MacDorman, Marian F., Eugene Declercq, and Marie E. Thoma. “Trends in Maternal Mortality by Sociodemographic Characteristics and Cause of Death in 27 States and the District of Columbia.” Obstetrics & Gynecology 129, no. 5 (May 2017): 811–18. https://doi.org/10.1097/AOG.0000000000001968.

Main, Elliott K., Valerie Cape, Anisha Abreo, Julie Vasher, Amanda Woods, Andrew Carpenter, and Jeffrey B. Gould. “Reduction of Severe Maternal Morbidity from Hemorrhage Using a State Perinatal Quality Collaborative.” American Journal of Obstetrics and Gynecology 216, no. 3 (March 2017): 298.e1-298.e11. https://doi.org/10.1016/j.ajog.2017.01.017.

Mhyre, Jill M., Robyn D'Oria, Afshan B. Hameed, Justin R. Lappen, Sharon L. Holley, Stephen K. Hunter, Robin L. Jones, Jeffrey C. King, and Mary E. D'Alton. “The Maternal Early Warning Criteria: A Proposal From the National Partnership for Maternal Safety.” Obstetrics & Gynecology 124, no. 4 (October 2014): 782–86. https://doi.org/10.1097/AOG.0000000000000480.

Petersen, Emily E., Nicole L. Davis, David Goodman, Shanna Cox, Nikki Mayes, Emily Johnston, Carla Syverson, et al. “Vital Signs: Pregnancy-Related Deaths, United States, 2011–2015, and Strategies for Prevention, 13 States, 2013–2017.” MMWR. Morbidity and Mortality Weekly Report 68, no. 18 (May 7, 2019): 423–29. https://doi.org/10.15585/mmwr.mm6818e1.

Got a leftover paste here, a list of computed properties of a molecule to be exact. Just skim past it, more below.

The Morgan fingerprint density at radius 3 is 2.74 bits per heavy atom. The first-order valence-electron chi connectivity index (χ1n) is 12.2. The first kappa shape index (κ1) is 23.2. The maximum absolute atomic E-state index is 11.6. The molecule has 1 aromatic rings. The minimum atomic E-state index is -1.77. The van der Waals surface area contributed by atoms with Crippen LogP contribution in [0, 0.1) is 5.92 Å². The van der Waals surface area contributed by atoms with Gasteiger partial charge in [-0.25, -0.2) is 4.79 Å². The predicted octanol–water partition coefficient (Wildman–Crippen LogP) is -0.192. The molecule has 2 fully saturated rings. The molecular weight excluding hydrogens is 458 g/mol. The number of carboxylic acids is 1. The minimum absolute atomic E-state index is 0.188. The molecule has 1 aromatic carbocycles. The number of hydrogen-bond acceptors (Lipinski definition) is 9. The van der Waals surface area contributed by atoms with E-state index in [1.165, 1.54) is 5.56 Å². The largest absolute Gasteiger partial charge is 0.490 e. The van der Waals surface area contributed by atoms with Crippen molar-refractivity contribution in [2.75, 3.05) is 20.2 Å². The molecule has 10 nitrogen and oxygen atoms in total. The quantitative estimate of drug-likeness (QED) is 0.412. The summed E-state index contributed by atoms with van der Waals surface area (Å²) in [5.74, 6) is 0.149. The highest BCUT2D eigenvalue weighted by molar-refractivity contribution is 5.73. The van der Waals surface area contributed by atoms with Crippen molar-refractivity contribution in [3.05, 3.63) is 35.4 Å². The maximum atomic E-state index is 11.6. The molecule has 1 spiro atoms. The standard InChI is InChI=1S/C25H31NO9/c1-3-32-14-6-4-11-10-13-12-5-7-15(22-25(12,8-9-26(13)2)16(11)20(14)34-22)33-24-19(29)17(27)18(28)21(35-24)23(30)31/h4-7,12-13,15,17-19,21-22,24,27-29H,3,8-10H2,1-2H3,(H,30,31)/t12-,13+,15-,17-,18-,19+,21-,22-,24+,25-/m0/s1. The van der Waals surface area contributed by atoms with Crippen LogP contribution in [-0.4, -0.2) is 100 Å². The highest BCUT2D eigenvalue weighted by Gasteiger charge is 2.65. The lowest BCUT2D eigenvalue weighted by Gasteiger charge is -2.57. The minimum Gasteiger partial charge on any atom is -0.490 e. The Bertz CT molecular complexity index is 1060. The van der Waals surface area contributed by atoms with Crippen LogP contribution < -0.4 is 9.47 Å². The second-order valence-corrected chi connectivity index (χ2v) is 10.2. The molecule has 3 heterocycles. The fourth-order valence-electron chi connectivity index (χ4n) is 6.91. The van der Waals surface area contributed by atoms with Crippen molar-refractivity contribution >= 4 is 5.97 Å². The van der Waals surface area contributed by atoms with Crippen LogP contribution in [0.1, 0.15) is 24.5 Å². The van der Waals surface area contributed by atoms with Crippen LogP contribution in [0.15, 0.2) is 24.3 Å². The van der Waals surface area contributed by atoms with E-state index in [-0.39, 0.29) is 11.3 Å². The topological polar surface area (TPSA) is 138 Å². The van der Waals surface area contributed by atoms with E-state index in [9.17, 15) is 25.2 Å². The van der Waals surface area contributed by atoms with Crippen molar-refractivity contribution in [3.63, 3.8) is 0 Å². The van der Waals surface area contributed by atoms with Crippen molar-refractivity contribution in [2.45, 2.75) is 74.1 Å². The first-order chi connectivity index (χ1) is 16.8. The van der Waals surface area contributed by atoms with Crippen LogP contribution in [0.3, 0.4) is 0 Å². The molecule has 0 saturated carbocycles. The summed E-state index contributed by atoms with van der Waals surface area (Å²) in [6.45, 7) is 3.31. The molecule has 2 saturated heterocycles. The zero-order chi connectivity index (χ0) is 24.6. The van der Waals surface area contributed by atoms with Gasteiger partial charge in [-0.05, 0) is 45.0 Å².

Petersen, Emily E., Nicole L. Davis, David Goodman, Shanna Cox, Carla Syverson, Kristi Seed, Carrie Shapiro-Mendoza, William M. Callaghan, and Wanda Barfield. “Racial/Ethnic Disparities in Pregnancy-Related Deaths — United States, 2007–2016.” MMWR. Morbidity and Mortality Weekly Report 68, no. 35 (September 6, 2019): 762–65. https://doi.org/10.15585/mmwr.mm6835a3.

Platt, Taylor, and Neva Kaye. “Four State Strategies to Employ Doulas to Improve Maternal Health and Birth Outcomes in Medicaid.” Brief. The National Academy for State Health Policy, July 13, 2020. https://nashp.org/four-state-strategies-to-employ-doulas-to-improve-maternal-health-and-birth-outcomes-in-medicaid/.

Thoma, Marie E., and Eugene R. Declercq. “All-Cause Maternal Mortality in the US Before vs During the COVID-19 Pandemic.” JAMA Network Open 5, no. 6 (June 28, 2022): e2219133. https://doi.org/10.1001/jamanetworkopen.2022.19133.

Trost, Susanna, Jennifer Beauregard, Gyan Chandra, Fanny Njie, Jasmine Berry, Alyssa Harvey, and David A. Goodman. “Pregnancy-Related Deaths: Data from Maternal Mortality Review Committees in 36 US States, 2017–2019.” Atlanta, GA: Centers for Disease Control and Prevention, U.S. Department of Health and Human Services, 2022. https://www.cdc.gov/reproductivehealth/maternal-mortality/erase-mm/data-mmrc.html.

Trost, Susanna, Jennifer Beauregard, Gyan Chandra, Fanny Njie, Alyssa Harvey, Jasmine Berry, and David A. Goodman. “Pregnancy-Related Deaths Among American Indian or Alaska Native Persons: Data from Maternal Mortality Review Committees in 36 US States, 2017–2019.” Atlanta, GA: Centers for Disease Control and Prevention, U.S. Department of Health and Human Services, 2022. https://www.cdc.gov/reproductivehealth/maternal-mortality/docs/pdf/Pregnancy-Related-Deaths-AIAN-Data-MMRCs-2017-2019-H.pdf.

Vedam, Saraswathi, Kathrin Stoll, Marian MacDorman, Eugene Declercq, Renee Cramer, Melissa Cheyney, Timothy Fisher, Emma Butt, Y. Tony Yang, and Holly Powell Kennedy. “Mapping Integration of Midwives across the United States: Impact on Access, Equity, and Outcomes.” Edited by Dongmei Li. PLOS ONE 13, no. 2 (February 21, 2018): e0192523. https://doi.org/10.1371/journal.pone.0192523.